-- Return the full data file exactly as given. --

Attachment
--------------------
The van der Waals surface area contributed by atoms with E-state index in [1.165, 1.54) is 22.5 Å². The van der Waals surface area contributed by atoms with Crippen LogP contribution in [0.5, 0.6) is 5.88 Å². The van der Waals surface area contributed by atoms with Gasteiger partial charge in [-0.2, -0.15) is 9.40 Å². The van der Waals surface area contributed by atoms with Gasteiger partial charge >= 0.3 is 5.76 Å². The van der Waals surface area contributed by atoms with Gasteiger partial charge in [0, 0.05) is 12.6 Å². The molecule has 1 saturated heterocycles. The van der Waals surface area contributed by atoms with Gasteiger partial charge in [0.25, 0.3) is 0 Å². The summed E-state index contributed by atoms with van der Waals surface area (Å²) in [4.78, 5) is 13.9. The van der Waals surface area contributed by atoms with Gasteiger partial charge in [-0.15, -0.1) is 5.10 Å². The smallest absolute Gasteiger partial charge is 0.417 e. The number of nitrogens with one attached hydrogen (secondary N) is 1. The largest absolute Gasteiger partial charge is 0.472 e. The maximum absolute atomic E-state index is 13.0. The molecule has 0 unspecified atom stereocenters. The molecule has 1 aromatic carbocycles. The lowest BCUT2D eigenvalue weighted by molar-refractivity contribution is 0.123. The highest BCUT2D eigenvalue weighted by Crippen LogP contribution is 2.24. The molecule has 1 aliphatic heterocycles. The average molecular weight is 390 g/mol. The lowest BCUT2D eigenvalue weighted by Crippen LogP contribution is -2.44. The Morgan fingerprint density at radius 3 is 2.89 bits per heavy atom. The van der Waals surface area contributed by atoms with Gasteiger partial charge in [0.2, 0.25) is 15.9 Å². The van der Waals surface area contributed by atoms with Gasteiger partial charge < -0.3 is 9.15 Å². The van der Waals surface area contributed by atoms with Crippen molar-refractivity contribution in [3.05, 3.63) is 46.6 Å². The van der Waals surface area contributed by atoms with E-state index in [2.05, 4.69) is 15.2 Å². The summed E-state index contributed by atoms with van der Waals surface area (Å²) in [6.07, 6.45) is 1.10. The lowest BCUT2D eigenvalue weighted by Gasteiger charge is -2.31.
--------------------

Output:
The van der Waals surface area contributed by atoms with E-state index in [1.165, 1.54) is 22.5 Å². The van der Waals surface area contributed by atoms with Crippen LogP contribution in [0.5, 0.6) is 5.88 Å². The van der Waals surface area contributed by atoms with Gasteiger partial charge in [-0.2, -0.15) is 9.40 Å². The van der Waals surface area contributed by atoms with Gasteiger partial charge >= 0.3 is 5.76 Å². The van der Waals surface area contributed by atoms with Gasteiger partial charge in [0, 0.05) is 12.6 Å². The molecule has 1 saturated heterocycles. The van der Waals surface area contributed by atoms with Gasteiger partial charge in [0.25, 0.3) is 0 Å². The summed E-state index contributed by atoms with van der Waals surface area (Å²) in [4.78, 5) is 13.9. The van der Waals surface area contributed by atoms with Gasteiger partial charge in [-0.15, -0.1) is 5.10 Å². The smallest absolute Gasteiger partial charge is 0.417 e. The number of nitrogens with one attached hydrogen (secondary N) is 1. The largest absolute Gasteiger partial charge is 0.472 e. The maximum absolute atomic E-state index is 13.0. The molecule has 0 unspecified atom stereocenters. The molecule has 1 aromatic carbocycles. The lowest BCUT2D eigenvalue weighted by molar-refractivity contribution is 0.123. The highest BCUT2D eigenvalue weighted by Crippen LogP contribution is 2.24. The molecule has 1 aliphatic heterocycles. The average molecular weight is 390 g/mol. The lowest BCUT2D eigenvalue weighted by Crippen LogP contribution is -2.44. The Morgan fingerprint density at radius 3 is 2.89 bits per heavy atom. The van der Waals surface area contributed by atoms with Gasteiger partial charge in [0.2, 0.25) is 15.9 Å². The van der Waals surface area contributed by atoms with Gasteiger partial charge < -0.3 is 9.15 Å². The van der Waals surface area contributed by atoms with Crippen molar-refractivity contribution in [3.05, 3.63) is 46.6 Å². The van der Waals surface area contributed by atoms with E-state index in [2.05, 4.69) is 15.2 Å². The summed E-state index contributed by atoms with van der Waals surface area (Å²) in [6.07, 6.45) is 1.10. The lowest BCUT2D eigenvalue weighted by Gasteiger charge is -2.31.